The United States National Security Agency illegally intercepted thousands of e-mails from Americans with no connection to terrorism and misled the court about the scope of what it was doing, according to latest declassified documents.
Officials disclosed the history of that unlawful surveillance on Wednesday, releasing three partially redacted opinions of the Foreign Intelligence Surveillance Court that detailed the judges' concerns about how the NSA had been siphoning data from the Internet in an effort to collect foreign intelligence.
The documents were released in response to a Freedom of Information Act lawsuit filed by the Electronic Frontier Foundation, an advocacy group based in San Francisco.
According to a redacted 85-page opinion by the chief judge of the Foreign Intelligence Surveillance Court, the NSA may have been collecting as many as 56,000 "wholly domestic" communications each year.
"For the first time, the government has now advised the court that the volume and nature of the information it has been collecting is fundamentally different from what the court had been led to believe," John D Bates, the then surveillance court's chief judge wrote in his October 3, 2011 opinion.
US intelligence officials sought to portray the matter as a technical glitch that the intelligence agencies caught and fixed.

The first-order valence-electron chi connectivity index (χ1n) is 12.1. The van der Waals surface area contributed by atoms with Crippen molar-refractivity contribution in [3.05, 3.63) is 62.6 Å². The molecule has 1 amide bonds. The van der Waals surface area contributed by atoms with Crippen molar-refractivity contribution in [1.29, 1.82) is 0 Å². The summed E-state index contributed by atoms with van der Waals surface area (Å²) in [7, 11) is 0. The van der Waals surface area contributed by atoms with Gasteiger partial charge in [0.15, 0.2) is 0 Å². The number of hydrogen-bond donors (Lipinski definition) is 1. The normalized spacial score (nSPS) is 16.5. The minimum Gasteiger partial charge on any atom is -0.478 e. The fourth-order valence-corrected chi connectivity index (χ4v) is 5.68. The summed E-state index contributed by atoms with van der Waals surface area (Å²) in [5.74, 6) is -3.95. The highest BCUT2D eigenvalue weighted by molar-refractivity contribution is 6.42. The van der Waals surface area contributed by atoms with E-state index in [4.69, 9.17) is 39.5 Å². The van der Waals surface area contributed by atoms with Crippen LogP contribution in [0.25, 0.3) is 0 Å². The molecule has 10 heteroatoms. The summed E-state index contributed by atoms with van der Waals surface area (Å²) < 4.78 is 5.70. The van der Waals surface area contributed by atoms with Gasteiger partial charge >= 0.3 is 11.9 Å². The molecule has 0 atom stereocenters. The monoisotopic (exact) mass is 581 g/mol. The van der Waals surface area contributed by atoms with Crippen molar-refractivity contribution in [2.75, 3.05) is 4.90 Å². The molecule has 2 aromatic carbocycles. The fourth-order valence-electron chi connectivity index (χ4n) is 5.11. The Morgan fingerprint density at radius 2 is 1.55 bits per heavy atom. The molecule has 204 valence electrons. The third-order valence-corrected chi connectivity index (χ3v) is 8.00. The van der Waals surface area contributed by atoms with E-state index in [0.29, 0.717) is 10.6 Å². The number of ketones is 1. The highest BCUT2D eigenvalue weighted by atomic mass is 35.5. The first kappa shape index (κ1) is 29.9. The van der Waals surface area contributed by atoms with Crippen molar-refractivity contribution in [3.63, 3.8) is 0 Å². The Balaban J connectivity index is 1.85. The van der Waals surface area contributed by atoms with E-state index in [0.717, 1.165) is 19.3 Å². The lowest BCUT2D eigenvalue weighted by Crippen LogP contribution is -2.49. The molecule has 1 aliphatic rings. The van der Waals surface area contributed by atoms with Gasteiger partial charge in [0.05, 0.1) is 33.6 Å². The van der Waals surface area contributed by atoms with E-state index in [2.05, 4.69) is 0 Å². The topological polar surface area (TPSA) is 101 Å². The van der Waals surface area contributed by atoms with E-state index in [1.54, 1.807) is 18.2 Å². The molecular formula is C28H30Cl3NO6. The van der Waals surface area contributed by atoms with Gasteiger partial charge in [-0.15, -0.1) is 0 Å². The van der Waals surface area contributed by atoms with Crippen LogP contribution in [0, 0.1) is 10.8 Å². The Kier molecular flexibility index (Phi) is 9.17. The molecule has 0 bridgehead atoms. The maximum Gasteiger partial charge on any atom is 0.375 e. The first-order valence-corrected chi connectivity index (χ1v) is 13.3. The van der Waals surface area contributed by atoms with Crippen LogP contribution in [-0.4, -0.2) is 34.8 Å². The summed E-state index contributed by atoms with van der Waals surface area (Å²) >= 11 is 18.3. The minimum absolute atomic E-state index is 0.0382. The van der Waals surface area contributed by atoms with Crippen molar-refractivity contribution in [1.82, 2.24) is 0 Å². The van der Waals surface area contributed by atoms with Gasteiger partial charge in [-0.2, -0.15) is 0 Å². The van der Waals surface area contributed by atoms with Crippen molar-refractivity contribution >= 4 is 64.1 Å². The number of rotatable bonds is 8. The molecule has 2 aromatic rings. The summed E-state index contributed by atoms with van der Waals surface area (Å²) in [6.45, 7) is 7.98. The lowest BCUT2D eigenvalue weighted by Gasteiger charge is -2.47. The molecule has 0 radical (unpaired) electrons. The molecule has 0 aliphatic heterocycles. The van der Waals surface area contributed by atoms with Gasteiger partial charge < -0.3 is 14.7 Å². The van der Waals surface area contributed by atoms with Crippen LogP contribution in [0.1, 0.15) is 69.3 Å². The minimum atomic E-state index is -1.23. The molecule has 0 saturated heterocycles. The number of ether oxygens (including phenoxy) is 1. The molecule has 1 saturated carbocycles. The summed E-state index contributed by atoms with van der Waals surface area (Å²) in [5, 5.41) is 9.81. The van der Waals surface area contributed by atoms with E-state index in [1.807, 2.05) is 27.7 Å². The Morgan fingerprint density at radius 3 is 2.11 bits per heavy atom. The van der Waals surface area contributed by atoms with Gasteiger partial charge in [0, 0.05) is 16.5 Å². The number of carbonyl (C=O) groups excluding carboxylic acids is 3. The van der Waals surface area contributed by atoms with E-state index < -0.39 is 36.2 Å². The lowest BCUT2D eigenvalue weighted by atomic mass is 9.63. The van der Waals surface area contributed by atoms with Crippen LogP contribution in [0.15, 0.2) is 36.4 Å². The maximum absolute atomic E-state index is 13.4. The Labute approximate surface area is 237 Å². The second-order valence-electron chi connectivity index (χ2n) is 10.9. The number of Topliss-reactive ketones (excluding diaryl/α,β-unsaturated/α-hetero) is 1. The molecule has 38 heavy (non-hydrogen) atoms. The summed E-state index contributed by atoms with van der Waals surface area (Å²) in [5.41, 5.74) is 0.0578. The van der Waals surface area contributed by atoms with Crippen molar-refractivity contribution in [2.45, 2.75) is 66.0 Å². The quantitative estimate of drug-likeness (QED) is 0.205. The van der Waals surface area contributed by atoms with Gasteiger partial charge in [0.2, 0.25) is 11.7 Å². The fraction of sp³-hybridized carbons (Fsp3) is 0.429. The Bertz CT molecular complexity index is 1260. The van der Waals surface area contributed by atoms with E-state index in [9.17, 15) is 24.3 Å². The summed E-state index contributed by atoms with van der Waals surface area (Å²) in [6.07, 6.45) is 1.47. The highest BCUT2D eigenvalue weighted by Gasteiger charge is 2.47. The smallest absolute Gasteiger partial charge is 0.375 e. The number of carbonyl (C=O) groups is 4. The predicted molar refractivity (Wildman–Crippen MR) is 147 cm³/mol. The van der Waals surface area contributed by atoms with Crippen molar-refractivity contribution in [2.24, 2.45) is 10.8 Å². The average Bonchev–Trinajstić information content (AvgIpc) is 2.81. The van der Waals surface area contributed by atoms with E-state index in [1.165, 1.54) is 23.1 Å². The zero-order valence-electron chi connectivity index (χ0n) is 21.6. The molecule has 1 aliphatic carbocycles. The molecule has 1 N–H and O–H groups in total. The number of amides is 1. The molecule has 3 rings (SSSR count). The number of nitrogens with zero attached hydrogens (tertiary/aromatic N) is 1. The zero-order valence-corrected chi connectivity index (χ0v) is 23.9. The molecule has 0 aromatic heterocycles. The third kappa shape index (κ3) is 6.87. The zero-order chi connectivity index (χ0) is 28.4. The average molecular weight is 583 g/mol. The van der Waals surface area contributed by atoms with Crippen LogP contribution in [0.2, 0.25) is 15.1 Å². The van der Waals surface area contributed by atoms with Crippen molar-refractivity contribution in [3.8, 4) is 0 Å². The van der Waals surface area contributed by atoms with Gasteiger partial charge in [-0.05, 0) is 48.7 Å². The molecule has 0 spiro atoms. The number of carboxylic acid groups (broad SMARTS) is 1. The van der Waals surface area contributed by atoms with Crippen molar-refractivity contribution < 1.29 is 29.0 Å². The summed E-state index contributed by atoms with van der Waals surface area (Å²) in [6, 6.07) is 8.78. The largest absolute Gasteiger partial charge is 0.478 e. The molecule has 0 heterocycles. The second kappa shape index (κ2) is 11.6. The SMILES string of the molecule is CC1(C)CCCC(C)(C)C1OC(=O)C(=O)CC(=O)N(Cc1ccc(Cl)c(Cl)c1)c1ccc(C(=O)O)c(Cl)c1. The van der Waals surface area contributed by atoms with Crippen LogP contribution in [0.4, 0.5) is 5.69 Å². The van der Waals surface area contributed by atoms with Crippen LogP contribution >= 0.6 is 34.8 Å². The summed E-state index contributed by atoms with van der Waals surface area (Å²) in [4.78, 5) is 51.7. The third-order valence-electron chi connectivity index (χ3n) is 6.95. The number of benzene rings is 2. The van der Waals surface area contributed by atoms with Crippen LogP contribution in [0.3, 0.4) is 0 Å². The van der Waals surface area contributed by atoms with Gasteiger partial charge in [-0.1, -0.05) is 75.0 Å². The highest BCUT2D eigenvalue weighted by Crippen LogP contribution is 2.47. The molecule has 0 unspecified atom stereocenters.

But in the court opinion, judges said the NSA repeatedly had misled them about the scope of what it was doing.
"The court is troubled that the government’s revelations regarding NSA’s acquisition of Internet transactions mark the third instance in less than three years in which the government has disclosed a substantial misrepresentation regarding the scope of a major collection programme," Bates wrote.
The latest revelations come amid growing criticism from members of Congress and privacy groups about the NSA surveillance programs and charges that the agency has far overstepped its bounds in collecting information on US citizens.
In a late night statement, the Office of the Director of National Intelligence strongly refuted media reports that the US has unfettered access to some 75 per cent of the country's online communication.
"The reports leave readers with the impression that NSA is sifting through as much as 75 per cent of the United States' online communications, which is simply not true. In its foreign intelligence mission, and using all its authorities, NSA "touches" about 1.6 per cent, and analysts only look at 0.00004 per cent, of the world's Internet traffic," ODNI said.
Image: A general view of the large former monitoring base of the U.S. intelligence organisation National Security Agency (NSA) in Bad Aibling south of Munich.